Christian Schussele, artist, born in Guebvillers, Alsace, 16 April, 1824; died in Merchantville, New Jersey, 20 August, 1879. He studied under Adolphe Yvon and Paul Delaroche in 1842-’8, and then came to the United States. Here, for some time, he worked at chromo-lithography, which he had also followed in France, but later he devoted himself almost entirely to painting. His best known works are “Clear the Track” (1851) ; “Franklin before the Lords in Council” (1856); “Men of Progress “ (1857), in Cooper institute, New York ; “Zeisberger preaching to the Indians “ (1859) ; “The Iron-Worker and King Solomon” (1860); “Washington at Valley Forge” (1862) ; and “Homo on Furlough” and “McClellan at Antietam “(1863) About 1863 he was attacked by palsy in the right hand, and in 1865 he went abroad, undergoing severe treatment, with no apparent benefit On his return, in 1868, he was elected to fill the chair, then founded, of drawing and painting in the Pennsylvania academy, which he held until his death. During this period he produced “ Queen Esther denouncing Haman,” owned by the academy (1869), and “The Alsatian Fair” (1870). Most of the paintings that have been named became widely known through the large prints by John Sartain and other engravers.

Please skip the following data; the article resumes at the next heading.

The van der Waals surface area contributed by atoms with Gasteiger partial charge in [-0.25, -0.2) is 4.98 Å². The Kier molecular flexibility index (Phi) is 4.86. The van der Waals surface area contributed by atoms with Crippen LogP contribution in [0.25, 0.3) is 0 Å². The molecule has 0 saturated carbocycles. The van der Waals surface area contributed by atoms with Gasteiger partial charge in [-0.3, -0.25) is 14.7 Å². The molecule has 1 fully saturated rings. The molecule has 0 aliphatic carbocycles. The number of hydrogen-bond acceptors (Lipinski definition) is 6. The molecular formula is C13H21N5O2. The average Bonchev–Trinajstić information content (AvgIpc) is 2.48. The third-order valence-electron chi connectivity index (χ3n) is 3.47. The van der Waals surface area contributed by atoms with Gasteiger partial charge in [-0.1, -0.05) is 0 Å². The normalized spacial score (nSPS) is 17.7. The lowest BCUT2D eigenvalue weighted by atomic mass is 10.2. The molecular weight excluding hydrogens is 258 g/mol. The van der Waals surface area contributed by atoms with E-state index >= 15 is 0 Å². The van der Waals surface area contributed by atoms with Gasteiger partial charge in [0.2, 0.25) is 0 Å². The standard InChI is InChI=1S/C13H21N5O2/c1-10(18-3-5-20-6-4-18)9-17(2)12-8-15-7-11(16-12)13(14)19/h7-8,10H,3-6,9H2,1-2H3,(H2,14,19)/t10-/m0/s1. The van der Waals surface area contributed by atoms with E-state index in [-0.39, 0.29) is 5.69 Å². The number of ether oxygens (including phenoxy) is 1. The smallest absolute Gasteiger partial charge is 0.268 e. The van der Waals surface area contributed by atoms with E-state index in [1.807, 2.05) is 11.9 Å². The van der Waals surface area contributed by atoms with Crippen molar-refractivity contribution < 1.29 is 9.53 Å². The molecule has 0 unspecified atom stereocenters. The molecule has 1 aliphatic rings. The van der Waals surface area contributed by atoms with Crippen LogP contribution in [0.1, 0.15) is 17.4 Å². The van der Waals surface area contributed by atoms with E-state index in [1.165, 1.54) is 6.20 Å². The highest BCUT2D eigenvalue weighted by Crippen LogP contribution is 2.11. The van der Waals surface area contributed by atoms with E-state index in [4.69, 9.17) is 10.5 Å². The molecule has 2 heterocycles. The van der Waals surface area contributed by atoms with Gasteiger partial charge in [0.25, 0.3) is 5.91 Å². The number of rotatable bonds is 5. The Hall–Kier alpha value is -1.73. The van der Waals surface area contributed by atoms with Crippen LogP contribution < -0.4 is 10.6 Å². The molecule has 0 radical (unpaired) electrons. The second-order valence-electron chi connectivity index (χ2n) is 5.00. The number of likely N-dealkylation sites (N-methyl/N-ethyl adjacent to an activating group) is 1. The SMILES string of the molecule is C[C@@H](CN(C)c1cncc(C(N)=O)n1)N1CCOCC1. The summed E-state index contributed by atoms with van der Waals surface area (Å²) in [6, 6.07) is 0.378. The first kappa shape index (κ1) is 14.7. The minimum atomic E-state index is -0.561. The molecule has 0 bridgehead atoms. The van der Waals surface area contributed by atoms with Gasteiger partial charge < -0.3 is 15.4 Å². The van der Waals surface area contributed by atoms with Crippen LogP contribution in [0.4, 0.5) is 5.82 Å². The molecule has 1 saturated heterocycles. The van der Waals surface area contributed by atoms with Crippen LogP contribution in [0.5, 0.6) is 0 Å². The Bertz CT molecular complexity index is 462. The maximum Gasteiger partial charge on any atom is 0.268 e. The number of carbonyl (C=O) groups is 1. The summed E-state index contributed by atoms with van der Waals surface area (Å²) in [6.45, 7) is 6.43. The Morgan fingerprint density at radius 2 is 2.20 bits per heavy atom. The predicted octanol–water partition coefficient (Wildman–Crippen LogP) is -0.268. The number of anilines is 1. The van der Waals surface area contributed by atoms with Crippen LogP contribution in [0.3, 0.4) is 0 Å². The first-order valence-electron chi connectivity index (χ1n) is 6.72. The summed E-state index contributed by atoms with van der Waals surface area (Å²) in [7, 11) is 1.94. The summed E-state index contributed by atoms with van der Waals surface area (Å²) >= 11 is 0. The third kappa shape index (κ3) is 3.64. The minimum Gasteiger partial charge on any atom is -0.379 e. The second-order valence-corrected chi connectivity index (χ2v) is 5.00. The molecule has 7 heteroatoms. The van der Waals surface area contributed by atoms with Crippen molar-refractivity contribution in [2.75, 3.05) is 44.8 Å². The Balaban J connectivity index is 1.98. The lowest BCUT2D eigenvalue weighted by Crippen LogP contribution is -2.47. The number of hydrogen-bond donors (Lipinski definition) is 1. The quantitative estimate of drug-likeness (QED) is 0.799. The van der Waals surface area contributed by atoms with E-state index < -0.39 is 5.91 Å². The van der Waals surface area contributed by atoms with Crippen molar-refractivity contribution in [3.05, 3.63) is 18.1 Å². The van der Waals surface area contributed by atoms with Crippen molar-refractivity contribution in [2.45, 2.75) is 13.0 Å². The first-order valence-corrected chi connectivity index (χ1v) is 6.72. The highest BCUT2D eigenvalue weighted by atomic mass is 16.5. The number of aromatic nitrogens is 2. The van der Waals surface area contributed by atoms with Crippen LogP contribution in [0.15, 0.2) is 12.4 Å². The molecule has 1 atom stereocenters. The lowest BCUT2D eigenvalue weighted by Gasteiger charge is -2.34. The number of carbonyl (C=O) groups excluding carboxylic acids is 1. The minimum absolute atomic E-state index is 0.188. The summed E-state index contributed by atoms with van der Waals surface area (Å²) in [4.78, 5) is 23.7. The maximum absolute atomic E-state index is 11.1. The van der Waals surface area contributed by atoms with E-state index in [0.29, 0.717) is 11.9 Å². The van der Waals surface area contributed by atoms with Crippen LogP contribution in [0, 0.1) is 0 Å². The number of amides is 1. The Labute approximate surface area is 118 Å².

“Washington And His Family” Original engraving on steel AFTER the oil executed by G. Schussele and published in Philadelphia: Bradley & Co., 1884. Engraved image measure 19.25 inches by Mezzotint by William Sartain. Excellent impression with little even discoloration of the paper with good margins.
Inscribed: “Washington And His Family” in the center, LEFT IS "PINX G. Schussele" and on the right is "Published in Philadelphia: Bradley & Co., 1884"
A large steel mezzotint engraving by William Sartain of George Washington and his family. The “Father of the Country” sits in uniform surrounded by his family and symbols of American life. On a table, center, lies a copy of the official plan of the City of Washington. To the right the General has laid aside his sword, and to the left is an olive plant representing peace. Martha sits across the table of Washington and her two grandchildren flank their step-grandfather. Coming in the door is Washington’s servant, William Lee. The handsome figures with calm demeanors, rich clothing and furniture, and many symbols graphically illustrate the ideals of American life in the nineteenth century.
Art (paintings, prints, frames)